Origins of STOLEN
In September 2006, with the co-operation of the Polisario, we went to the camps to make a film about a family reunion. After 10 days of being introduced by Polisario officials to women who were to take part in a UN Family Reunion Program, we met Fetim.
This interview was recorded in 2007, at the time Saltana was fighting in court to remain in Spain. When Saltana was 6, she was taken from Mauritania to the Polisario camps by Gueiwarra El Bardi, a ‘white’ woman. Saltana lived in the camps as the slave for El Bardi’s family for the next 3 years. Saltana has now won the right to remain in Spain, she lives like any other teenager in the world and plans to go to University.
Saharawi children insulting black children
I was going to the shop with Aminatou and her cousin Tara when the other ‘white’ children started insulting them, they called Aminatou a monkey. This incident brought to my memory what a Polisario leader, jokingly said to us, “Fetim’s younger daughter looked like a monkey.”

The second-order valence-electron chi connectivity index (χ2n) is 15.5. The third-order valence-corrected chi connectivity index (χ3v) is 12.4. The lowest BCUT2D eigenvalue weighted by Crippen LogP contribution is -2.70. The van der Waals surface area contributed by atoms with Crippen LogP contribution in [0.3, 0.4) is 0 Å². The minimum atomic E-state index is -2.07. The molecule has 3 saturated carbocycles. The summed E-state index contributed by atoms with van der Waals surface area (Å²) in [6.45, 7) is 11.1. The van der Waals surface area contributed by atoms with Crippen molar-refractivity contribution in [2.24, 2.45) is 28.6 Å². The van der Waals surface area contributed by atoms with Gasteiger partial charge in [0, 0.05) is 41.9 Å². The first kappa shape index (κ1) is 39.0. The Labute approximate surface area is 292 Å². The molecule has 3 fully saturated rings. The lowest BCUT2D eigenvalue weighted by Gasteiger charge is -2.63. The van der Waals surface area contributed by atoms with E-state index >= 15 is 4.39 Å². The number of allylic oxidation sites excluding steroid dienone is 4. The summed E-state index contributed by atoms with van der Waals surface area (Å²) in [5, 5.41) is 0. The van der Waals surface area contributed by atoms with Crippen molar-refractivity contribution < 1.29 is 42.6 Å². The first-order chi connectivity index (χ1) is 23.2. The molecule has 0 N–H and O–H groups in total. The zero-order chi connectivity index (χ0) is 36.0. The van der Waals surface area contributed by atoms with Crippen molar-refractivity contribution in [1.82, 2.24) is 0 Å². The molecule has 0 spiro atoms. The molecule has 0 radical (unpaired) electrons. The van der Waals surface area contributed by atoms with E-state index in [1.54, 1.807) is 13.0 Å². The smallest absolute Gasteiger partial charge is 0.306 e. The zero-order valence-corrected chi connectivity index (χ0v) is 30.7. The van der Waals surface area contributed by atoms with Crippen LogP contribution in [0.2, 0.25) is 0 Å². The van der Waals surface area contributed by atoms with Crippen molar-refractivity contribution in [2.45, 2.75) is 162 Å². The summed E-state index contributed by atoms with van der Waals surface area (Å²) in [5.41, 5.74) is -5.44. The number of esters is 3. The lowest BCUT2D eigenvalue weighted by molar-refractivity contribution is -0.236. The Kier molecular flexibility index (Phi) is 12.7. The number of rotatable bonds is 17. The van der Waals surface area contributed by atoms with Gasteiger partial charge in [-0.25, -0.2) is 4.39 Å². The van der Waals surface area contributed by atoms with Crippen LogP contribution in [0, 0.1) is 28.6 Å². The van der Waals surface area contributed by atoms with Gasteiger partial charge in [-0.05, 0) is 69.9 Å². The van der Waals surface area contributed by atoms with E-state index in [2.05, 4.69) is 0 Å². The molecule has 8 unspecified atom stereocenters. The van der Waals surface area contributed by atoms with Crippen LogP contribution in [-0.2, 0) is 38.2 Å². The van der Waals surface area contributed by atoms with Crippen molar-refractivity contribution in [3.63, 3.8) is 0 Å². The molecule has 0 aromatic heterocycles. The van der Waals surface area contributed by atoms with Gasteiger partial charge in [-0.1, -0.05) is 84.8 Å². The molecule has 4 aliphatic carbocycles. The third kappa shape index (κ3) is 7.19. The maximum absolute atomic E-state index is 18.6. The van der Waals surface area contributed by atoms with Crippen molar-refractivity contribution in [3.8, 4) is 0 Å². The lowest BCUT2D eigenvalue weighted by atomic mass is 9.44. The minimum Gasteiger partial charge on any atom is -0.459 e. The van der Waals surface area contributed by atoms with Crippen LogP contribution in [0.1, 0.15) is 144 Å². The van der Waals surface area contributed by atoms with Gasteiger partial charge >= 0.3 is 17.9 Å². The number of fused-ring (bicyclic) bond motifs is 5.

Salem Mulaha’s Story, Western Sahara
This is an extended version of a scene from Stolen. It tells the story of one family trying to find their daughter lost to slavery for more 30 years. They live in Laayoune, Western Sahara. Salem Mulaha, which tanslates literally as “happy to be with my master” lives only 10 minutes away with a “white” family.
Mull El Eid Story, Western Sahara
Mull El Eid doesn’t know where her three children are. She was forced to leave her master’s house when she was too old to work. As payment for her freedom her master collects her pension from the Moroccan government. She has nowhere to live.
M’Seida’s story, Western Sahara
M’Seida was stolen from her family as a small child. Her children have been stolen from her and live in the Polisario refugee camps with their “white” masters. She has been unable to register for the UN family reunion program because she has a different name to her children.